Then someone says they can make soccer better…by simply playing the game ON THE MOON. That is the equivalent of saying that any business activity can be made better by adding AI to it.

Episode 139: What Google Analytics 4 Makes Possible, with Mark Edmondson

Mark Edmondson

We’re ending our series on advancing analytics today. We’ll focus on the software that, for many marketers, is at the core of this field: Google Analytics. It was introduced in 2005 as a read-only tool that tracked basic info on websites. The name has stayed the same over these last 18 years, but so much else of Google’s technology landscape has changed: they have released many other tools:  Tag Manager, Google Data Studio, now Looker Studio, ways for API’ing between systems in and outside of Google, and most importantly a place where it can all be managed – Google cloud.  

The new Google Analytics GA4 was born of this environment.It’s been criticized as being immature since it lacks features that were in the old UA interface. However, if judged by how well Google integrated it into their stack and how much those with technical skills can do with it, we would rate it as ready for prime time. Add to that the fact – in a matter of weeks Google teams won’t have to maintain two analytics tools, and they’ll get to focus exclusively on just one – GA4.  

We can debate Google’s motives for tightly integrating GA4 with the whole Google cloud. I’m not wading into how good or evil it is to give away a product and hope users try the paid cloud platform that comes with it. But I’ll say that using Google Analytics with these other pieces lets you do much more with your data that you couldn’t do with the old GA. And when tools directly or indirectly  make money for Google, that incents them to keep those tools and keep improving them. I’ll leave it at that. 

Our real question is how do  we economically benefit from the available tools. And that’s what our guest is going to tell us. His book which came out in early 2023 is called “Learning Google Analytics: Creating Business Impact and Driving Insights”  The business impact spoken of there doesn’t mean using GA4 as a standalone lookup tool. Using it like that and ignoring what’s possible, would make the rest of the whole Google stack seem (to quote from the Movie ‘Contact’, “like an awful waste of space”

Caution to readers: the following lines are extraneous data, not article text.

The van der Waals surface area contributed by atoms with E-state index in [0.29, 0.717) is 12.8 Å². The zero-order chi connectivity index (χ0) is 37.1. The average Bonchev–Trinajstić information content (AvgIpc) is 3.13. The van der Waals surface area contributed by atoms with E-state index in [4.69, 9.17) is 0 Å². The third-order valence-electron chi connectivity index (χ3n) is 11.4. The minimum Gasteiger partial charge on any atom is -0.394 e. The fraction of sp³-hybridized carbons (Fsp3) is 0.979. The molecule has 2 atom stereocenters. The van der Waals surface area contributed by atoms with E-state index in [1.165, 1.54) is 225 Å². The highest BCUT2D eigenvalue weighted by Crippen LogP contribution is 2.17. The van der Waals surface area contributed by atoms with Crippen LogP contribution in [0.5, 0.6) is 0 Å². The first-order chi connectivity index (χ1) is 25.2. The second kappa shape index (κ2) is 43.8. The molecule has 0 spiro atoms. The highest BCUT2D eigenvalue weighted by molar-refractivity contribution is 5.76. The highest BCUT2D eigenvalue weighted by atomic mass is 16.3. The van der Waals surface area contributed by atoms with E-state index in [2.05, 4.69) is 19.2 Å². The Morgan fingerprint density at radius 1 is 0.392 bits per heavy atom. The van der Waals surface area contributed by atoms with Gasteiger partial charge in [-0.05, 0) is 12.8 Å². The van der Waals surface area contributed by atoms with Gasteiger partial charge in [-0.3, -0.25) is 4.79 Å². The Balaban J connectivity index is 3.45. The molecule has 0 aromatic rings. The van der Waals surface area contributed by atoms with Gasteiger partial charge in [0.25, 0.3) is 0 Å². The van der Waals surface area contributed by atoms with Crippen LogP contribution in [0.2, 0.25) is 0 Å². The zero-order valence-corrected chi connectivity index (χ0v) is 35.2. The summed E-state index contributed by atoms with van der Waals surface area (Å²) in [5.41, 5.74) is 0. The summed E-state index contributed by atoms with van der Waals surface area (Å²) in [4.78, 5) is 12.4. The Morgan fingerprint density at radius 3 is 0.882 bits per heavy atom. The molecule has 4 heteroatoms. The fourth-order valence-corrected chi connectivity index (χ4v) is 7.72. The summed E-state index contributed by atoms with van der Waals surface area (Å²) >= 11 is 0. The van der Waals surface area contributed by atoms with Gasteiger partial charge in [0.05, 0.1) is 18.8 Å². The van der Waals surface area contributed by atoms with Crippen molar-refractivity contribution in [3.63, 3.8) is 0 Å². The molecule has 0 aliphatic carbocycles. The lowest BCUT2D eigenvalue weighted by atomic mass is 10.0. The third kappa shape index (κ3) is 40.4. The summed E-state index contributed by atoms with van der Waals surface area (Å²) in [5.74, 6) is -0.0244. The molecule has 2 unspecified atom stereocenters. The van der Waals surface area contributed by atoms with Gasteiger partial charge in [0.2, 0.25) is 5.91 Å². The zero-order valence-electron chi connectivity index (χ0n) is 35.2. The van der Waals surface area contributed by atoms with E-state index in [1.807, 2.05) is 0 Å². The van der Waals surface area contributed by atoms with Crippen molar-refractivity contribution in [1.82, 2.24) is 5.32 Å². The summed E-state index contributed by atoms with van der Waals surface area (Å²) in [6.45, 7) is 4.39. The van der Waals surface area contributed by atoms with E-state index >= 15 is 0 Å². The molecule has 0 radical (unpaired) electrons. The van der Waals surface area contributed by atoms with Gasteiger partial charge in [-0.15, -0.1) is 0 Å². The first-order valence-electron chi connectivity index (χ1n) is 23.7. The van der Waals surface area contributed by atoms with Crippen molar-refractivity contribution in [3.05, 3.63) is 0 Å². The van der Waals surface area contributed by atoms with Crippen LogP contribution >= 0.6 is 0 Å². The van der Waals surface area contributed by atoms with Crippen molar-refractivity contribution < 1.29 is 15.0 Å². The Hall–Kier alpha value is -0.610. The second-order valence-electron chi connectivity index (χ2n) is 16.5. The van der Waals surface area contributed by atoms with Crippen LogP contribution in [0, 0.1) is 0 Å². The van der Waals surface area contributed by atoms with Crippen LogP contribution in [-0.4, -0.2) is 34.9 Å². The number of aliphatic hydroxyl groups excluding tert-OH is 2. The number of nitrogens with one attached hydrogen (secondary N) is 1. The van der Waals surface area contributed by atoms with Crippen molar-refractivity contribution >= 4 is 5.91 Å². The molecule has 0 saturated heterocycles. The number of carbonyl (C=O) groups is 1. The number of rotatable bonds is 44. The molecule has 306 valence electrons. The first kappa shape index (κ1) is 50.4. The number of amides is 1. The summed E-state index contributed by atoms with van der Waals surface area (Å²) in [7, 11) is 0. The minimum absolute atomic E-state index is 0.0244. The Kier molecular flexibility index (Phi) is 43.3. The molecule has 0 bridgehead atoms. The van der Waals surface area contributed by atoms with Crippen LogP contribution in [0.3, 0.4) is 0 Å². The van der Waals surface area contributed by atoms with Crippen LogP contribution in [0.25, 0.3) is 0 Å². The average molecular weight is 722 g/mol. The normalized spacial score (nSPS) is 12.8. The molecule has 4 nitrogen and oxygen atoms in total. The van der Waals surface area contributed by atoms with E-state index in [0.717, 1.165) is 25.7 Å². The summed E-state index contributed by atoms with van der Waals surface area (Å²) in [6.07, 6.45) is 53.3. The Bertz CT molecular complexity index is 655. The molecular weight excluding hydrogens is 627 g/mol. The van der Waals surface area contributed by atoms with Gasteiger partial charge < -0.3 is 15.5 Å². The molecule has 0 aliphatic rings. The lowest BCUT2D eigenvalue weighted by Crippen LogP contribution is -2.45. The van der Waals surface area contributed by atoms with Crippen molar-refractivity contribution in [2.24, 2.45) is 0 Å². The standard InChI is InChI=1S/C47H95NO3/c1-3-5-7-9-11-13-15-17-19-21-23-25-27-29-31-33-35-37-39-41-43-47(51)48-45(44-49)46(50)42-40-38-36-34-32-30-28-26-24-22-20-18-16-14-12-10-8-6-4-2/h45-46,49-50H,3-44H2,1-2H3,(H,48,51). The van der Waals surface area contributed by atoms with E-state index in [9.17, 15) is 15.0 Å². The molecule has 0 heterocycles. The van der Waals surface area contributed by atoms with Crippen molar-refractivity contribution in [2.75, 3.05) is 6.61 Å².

Our guest knows the value of integrating Google’s tools for many world-wide brands, as he’s done through digital agencies on his own as a GA consultant since 2008.  Mark Edmondson has helped turn the out-of-the-box Google Analytics into a package that automatically describes, predicts and activates better marketing outcomes. He currently works at Devoteam as their Principal Data Engineer. 

Mark grew up in Cornwall, UK before gaining his Masters in Physics at Kings College London. He now lives in Copenhagen with his wife and two children, enjoying playing music and cycling around the many lakes.

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Mark’s blog

The ‘jewel in the crown’ of Google Cloud: BigQuery

What it means to implement Server-Side Google Tag Manager 

Episode Reboot. Mark’s takeaway: ‘Moving all the useful data to one place has had the most transformational effects on a client’s digital maturity,’

Episode 138: How Data Pipes Operationalize Analysis, with Noah Learner

Noah Learner

Today we’ll talk about automated marketing data pipelines for reporting and even activation. If that last sentence didn’t make total sense to you, don’t worry, our guest is going to tell us why we need it and how we can set out implementing it. 

The place where Noah Learner got his start was on the island of Nantucket.  It’s around 20km (15 mi) long, which is small enough that most visitors leave their cars on the mainland, come across on the ferry and rent a bike.